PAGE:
Running out of money remains a big fear of the currently retired as well as the millions of Baby Boomers close to retirement. This fear seems to have little bearing on how much money someone has. The wealthier seem to fear running out as much as those who truly do have a reason to be concerned. Uncertainty about the future has never been more real.
The biggest cause of this fear is uncertainty about how to invest and the unknown about future returns on investments. The past decade of market volatility has robbed the 401ks, IRAs and personal savings of the much needed funding for a secure retirement. Many have come to face the harsh reality that what they believed to be true about investing has turned out not to be true. That is, the old “buy and hold” approach has turned out to disappoint many who found little or no growth on their money over the past decade.
The issue at hand is more than just adequate account balances. Financial security must be considered from an emotional viewpoint before and after retirement. While working, the sense of financial security comes from having a job and a paycheck. Once retired, that sense of security changes dramatically. It now becomes the reality that your financial security comes from how much money you have saved.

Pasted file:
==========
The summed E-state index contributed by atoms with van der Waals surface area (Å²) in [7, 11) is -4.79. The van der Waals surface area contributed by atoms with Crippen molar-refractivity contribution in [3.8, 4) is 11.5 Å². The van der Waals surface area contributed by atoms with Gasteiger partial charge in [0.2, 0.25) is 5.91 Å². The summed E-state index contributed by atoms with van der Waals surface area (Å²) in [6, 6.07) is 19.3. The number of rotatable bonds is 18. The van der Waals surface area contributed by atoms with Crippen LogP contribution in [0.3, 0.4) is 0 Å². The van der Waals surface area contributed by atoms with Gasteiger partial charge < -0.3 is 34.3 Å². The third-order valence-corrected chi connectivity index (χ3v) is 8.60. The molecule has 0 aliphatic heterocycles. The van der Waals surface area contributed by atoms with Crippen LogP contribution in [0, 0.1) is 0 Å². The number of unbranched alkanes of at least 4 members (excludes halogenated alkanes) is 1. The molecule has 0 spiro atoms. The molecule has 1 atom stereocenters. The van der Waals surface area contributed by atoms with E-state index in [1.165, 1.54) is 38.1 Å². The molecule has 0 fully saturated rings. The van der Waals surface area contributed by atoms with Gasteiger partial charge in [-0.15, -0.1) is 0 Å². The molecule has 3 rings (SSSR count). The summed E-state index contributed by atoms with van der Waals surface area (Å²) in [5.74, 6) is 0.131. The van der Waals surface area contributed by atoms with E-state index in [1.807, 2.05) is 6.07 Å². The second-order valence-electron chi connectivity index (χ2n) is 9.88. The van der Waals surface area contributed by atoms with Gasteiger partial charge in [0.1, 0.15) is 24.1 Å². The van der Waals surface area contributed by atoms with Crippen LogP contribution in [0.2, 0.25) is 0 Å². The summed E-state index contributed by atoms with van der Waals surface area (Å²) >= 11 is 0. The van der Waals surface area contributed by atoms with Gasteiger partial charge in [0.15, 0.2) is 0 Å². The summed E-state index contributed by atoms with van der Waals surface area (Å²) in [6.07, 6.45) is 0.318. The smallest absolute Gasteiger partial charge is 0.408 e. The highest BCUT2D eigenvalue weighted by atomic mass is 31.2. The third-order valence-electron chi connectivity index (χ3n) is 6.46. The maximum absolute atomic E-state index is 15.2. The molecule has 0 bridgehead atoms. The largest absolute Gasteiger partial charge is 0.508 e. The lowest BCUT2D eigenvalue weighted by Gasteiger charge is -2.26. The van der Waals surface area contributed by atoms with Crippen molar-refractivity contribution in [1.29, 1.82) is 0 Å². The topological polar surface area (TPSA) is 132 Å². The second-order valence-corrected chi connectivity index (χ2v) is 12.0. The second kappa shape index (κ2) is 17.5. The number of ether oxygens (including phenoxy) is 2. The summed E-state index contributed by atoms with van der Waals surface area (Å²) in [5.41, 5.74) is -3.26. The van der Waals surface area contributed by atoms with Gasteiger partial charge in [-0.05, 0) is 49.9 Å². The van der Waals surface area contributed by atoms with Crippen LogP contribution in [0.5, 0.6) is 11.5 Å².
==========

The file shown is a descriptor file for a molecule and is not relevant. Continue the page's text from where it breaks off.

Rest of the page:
Resolving this fear of running out of money starts with selecting an advisor who understands both the practical and emotional risks of retirement. This advisor must be experienced in working with retirees. Most financial advisors have a focus in helping their clients accumulate their money. The expertise in managing a client’s savings once retired is distinctly different. All too often, a trusted advisor who helped a client accumulate their retirement funds does not have the training or expertise to make the appropriate changes in strategy to protect those funds against the risk of longevity.
Just as in the area of medicine and your health, getting a second opinion before making an important decision is always beneficial. That opinion may confirm that you are on the right track and thus your peace of mind is secured. Or, you may need to face the reality that what worked to get you to this point, will not be the same plan for your future. Either way, a second opinion is usually well worth the time and effort.